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A massive $250 million lawsuit is being filed against Twitter by Music publishers alleging huge copyright infringement.

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NMPA
NMPA

Negotiations for a licensing agreement with music labels believed to hit a roadblock after Elon Musk assumed control of the company.

The National Music Publishers’ Association (NMPA) has taken legal action against Twitter on behalf of 17 prominent music publishers, representing some of the biggest names in the industry. The lawsuit, which has been filed in a federal court in Tennessee, alleges that Twitter’s operations heavily rely on numerous unauthorized copies of musical compositions, thus violating the exclusive rights of publishers and other copyright holders.

Moreover, the NMPA has compiled a comprehensive list of almost 1,700 songs that have been identified in multiple copyright infringement notices sent to Twitter, without the company taking appropriate action to address the issue. As a result, the NMPA is seeking judicial intervention to impose fines on Twitter, potentially amounting to $150,000 for each violation.

It is worth noting that this legal matter predates Elon Musk’s acquisition of Twitter for $44 billion last year. According to undisclosed sources cited by The New York Times, Twitter had previously attempted to negotiate a music licensing agreement, but concerns regarding the substantial financial implications—potentially exceeding $100 million annually—led to difficulties in reaching a resolution. Furthermore, the Times reported in March that the acquisition by Musk last fall further complicated the ongoing licensing negotiations between Twitter and three major music labels, resulting in a stall.

Twitter alleged for evasion.

Naturally, the lawsuit scrutinized Musk’s tweets, as well as his recently introduced Twitter Blue package, offering extended video upload capabilities. However, the focus of the lawsuit did not revolve around the influx of movies uploaded to Twitter over the past few months, including unauthorized copies of The Super Mario Bros. Movie and Avatar: The Way of Water, which remained on the platform for prolonged periods before being removed. Instead, the lawsuit presented specific examples from Musk’s tweets.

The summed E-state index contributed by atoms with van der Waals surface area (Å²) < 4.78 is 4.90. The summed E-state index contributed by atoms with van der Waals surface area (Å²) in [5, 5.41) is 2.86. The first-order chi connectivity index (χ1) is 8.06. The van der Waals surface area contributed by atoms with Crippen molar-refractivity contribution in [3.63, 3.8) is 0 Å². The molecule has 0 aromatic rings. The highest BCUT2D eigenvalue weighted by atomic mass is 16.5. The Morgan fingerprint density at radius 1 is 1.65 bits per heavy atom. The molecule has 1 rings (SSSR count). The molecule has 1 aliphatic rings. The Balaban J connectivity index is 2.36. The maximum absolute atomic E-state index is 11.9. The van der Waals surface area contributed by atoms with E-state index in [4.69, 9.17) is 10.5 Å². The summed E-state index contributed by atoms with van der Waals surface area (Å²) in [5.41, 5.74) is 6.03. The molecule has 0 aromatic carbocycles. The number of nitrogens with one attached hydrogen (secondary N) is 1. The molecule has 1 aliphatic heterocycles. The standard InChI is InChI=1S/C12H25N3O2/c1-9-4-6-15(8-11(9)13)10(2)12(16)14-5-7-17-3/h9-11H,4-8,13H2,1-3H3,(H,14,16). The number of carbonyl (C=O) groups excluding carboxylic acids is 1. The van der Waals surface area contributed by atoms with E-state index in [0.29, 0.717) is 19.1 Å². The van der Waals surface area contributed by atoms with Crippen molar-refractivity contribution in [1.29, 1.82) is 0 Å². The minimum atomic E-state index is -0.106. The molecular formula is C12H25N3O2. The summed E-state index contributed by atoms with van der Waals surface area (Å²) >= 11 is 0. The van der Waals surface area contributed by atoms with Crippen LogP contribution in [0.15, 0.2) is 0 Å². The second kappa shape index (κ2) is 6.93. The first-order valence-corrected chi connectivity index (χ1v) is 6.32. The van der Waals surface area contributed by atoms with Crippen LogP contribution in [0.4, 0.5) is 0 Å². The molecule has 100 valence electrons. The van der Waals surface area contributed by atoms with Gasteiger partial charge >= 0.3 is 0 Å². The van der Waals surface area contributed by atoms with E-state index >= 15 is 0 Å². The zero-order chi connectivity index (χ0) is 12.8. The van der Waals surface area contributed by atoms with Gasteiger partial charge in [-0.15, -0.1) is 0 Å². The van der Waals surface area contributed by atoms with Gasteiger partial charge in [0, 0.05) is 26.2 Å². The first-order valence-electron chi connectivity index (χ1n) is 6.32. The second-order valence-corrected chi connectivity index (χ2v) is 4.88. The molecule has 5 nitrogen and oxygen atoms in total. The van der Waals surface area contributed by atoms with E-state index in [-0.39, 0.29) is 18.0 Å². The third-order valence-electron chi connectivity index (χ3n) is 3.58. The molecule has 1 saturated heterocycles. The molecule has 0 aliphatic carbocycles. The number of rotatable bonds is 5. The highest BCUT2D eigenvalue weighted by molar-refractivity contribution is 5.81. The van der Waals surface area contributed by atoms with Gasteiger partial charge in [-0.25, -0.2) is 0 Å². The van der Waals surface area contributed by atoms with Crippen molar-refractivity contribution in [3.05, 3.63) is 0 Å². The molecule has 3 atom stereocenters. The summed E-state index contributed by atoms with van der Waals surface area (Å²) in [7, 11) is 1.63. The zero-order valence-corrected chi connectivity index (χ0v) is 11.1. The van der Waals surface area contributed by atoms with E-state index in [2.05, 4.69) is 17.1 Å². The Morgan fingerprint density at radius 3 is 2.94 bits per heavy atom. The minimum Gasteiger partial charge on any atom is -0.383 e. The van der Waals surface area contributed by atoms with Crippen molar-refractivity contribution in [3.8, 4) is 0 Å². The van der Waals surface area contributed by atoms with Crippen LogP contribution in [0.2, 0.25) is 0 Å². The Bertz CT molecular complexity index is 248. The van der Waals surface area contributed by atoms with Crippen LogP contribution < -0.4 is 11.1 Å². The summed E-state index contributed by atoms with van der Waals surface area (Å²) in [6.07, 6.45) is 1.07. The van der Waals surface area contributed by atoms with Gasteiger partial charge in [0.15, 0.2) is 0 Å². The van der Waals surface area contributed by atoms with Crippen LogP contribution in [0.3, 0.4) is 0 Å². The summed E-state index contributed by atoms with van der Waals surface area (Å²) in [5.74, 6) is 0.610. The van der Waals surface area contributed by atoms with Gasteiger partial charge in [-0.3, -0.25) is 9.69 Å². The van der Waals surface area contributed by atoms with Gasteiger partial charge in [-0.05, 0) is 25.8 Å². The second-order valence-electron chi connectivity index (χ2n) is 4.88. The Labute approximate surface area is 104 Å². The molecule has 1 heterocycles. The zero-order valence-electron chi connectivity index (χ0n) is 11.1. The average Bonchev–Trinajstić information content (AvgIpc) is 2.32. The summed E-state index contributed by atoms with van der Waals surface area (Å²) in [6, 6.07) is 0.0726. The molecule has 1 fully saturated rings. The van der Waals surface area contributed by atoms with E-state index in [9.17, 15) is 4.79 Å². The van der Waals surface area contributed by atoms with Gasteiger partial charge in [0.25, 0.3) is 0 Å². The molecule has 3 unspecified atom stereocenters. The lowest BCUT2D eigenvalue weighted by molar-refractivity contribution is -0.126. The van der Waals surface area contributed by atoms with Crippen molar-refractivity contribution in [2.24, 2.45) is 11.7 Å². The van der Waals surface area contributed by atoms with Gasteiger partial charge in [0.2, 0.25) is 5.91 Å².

One user expressed concern about the possibility of having their account suspended after receiving five copyright notices. In response, Musk stated that he was “investigating the matter” and suggested that the user should “consider activating subscriptions.” The lawsuit alleges that this advice implied users could pay Twitter to conceal infringing content, thus evading detection. In another tweet, Elon Musk condemned the “excessive DMCA enforcement,” referring to it as a “plague on humanity.” Although this particular tweet was not mentioned in the lawsuit, it is worth noting that in March, Musk announced that Twitter would impose temporary suspensions on accounts repeatedly exploiting the DMCA or encouraging its misuse, while assuring that valid takedown requests would always receive support.

Twitter has a history of infringement claims

Twitter has been notified of numerous alleged copyright infringements, primarily related to music videos, live music performances, and videos synchronized with copyrighted music. The National Music Publishers’ Association (NMPA) asserts that Twitter utilizes these videos to augment its platform’s value by prolonging user engagement. According to the NMPA, Twitter has been remiss in removing infringing content upon receiving notifications and has even assisted known repeat infringers without imposing any repercussions, thereby safeguarding their accounts from suspension or termination.

In contrast, many other prominent social networking platforms have proactively negotiated agreements with music publishers and labels. Among the platforms mentioned in the lawsuit, TikTok, Facebook, Instagram, YouTube, and Snapchat have successfully reached such arrangements. Notably, a brief but contentious dispute unfolded between Amazon-owned Twitch and the music industry in late 2020. However, Twitch subsequently declared its intent to collaborate with the NMPA, with an agreement slated for completion by September 2021. Recently, additional companies that have chosen to settle with the NMPA regarding music copyright concerns include Roblox and Peloton.

David Israelite, the president of NMPA, contacted Elon Musk via Twitter after learning about the impending announcement of a new Twitter CEO, emphasising the urgent need to address the pervasive presence of unauthorised music on the platform. This tweet was a reiteration of Israelite’s same statement from the previous spring.

Even though Twitter has been sued, the corporation has decided not to comment when contacted. In the meantime, Musk has been participating in Twitter conversations about things like Tucker Carlson and crime in San Francisco. However, since tweeting the contents of her original message to the company’s employees, Linda Yaccarino, the newly appointed CEO, has stopped.





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